The Mississippi River, in spite of how much we’ve engineered it, offers a unique collection of habitats that support a diverse range of wildlife, birds especially. When you travel it in a canoe, kayak, or stand-up paddleboard (SUP), you’re going slow enough to take in the details of the riparian world around you. Gliding along quietly, you get closer to wildlife than you could with any other boat. And much of the river’s world is just a short drive from St. Louis. We forget we don’t have to travel to the mountains for a wilderness experience.
Maybe best of all, a little time on the Mississippi just might change how you feel about St. Louis. That’s certainly true for Mike Clark, founder of Big Muddy Adventures: “When you’re out there and you get this look back at the city…the old buildings… and then the Arch, but then you’re coming to that from this natural place. It is a really unique experience… You’re thinking, wow-what a majestic city this is because the river is here.”
Want to learn more? Check out this article in Terrain Magazine for tips about where to paddle and what you need to know about paddling on the Mississippi. Even better, join the Mississippi River Water Trail Association (MRWTA) or the St. Louis Canoe & Kayak Club and learn first-hand from people with experience. Both organizations offer safety classes and group paddles.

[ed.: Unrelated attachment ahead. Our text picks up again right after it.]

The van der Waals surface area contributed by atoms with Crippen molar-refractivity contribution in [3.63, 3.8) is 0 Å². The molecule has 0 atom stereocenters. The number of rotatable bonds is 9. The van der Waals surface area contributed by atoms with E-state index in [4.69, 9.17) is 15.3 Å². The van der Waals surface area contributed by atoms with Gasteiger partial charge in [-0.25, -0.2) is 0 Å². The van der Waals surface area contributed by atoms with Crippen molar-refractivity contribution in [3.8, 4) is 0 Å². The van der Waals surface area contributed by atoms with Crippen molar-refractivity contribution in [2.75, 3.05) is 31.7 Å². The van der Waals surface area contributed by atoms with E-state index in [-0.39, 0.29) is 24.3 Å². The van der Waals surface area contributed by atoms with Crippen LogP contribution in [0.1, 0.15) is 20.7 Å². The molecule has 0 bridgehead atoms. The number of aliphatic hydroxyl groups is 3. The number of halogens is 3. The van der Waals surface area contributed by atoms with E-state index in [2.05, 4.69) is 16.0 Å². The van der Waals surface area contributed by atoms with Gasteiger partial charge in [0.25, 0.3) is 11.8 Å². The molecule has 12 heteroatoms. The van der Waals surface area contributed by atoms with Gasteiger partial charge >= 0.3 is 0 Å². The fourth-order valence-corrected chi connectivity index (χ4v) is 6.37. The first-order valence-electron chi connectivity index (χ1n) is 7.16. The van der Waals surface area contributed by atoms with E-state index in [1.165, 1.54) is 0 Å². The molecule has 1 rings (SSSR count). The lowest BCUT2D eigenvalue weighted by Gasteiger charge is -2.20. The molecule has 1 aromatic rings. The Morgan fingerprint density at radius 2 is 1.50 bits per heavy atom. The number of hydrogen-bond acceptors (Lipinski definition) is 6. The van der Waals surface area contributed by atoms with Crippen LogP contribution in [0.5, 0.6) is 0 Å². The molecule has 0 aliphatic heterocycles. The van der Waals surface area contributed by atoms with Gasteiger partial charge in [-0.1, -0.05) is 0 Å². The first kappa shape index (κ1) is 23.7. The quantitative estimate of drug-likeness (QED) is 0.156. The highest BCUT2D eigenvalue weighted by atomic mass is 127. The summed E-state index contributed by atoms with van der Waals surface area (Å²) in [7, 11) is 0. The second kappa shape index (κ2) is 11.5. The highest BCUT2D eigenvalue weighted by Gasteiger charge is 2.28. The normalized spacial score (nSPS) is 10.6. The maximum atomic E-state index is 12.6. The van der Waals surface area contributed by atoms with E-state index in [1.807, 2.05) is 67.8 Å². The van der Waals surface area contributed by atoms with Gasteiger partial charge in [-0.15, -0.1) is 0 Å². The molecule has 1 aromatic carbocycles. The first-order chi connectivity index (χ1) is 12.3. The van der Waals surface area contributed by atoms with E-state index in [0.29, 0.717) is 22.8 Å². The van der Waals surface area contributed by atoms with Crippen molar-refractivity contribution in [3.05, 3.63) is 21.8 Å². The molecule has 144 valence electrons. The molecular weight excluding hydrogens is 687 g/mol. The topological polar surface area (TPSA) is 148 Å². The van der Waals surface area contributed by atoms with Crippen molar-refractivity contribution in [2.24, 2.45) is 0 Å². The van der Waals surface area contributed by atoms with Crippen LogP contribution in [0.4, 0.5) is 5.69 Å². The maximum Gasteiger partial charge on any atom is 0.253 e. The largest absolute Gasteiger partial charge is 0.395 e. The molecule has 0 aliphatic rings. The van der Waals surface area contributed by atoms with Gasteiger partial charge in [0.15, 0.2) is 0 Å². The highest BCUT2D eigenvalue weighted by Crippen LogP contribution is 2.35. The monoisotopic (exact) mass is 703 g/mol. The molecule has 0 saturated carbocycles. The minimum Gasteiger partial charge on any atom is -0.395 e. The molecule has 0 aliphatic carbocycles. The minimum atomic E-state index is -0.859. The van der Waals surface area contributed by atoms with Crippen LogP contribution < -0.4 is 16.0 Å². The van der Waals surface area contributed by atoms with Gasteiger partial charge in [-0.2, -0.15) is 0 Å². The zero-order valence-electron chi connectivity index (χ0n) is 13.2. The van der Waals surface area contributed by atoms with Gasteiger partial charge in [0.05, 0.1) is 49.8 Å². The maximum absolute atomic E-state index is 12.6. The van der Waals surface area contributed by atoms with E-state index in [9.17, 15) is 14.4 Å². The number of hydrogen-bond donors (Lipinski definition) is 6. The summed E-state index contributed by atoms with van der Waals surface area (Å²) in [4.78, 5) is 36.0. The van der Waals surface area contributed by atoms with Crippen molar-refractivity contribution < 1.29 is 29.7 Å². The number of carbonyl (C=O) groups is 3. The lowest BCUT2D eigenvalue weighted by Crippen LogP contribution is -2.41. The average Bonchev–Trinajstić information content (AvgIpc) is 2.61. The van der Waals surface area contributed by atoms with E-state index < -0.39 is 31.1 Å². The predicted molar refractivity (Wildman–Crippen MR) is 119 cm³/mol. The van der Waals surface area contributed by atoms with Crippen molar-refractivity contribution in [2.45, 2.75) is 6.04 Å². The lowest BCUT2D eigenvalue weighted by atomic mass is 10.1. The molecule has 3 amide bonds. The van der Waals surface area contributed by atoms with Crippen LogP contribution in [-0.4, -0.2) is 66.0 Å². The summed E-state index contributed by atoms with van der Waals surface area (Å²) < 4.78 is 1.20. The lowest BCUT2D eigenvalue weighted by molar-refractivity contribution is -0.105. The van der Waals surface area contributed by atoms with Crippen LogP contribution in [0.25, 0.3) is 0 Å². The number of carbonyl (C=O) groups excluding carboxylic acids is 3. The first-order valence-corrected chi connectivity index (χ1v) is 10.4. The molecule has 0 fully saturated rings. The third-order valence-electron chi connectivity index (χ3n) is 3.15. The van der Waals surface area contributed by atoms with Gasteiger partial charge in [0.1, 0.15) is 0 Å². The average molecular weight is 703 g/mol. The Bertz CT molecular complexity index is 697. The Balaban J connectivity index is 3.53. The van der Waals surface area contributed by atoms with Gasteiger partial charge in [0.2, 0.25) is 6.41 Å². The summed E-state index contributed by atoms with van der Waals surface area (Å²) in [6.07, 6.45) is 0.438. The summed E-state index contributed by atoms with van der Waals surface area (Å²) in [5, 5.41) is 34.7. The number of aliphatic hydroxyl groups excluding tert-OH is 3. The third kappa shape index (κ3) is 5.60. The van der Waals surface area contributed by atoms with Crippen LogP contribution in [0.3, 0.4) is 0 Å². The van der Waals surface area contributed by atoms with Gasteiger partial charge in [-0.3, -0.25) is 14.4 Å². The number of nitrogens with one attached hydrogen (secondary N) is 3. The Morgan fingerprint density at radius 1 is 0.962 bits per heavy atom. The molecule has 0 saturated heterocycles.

The MRWTA works with the U.S. Army Corps of Engineers to encourage safe paddling on the Mississippi, with a focus on the 121 river miles from just south of Hannibal to St. Louis. The MRWTA website offers tips about safe paddling and routes for different levels of paddling experience. If you’re considering paddling on the Mississippi River south of St. Louis, Rivergator offers detailed tips you’ll find invaluable.
If you don’t own a boat and just want a taste of a paddling experience, Big Muddy Adventures (BMA) offers dozens of public trips throughout the year, mostly in twenty-nine-foot voyageur-style canoes. Their Full Moon Float includes a “campfire gourmet” dinner on an island. BMA also offers public trips from North Riverfront Park to the Arch, in the Grafton/Alton area, and on the Missouri River.
What are you waiting for?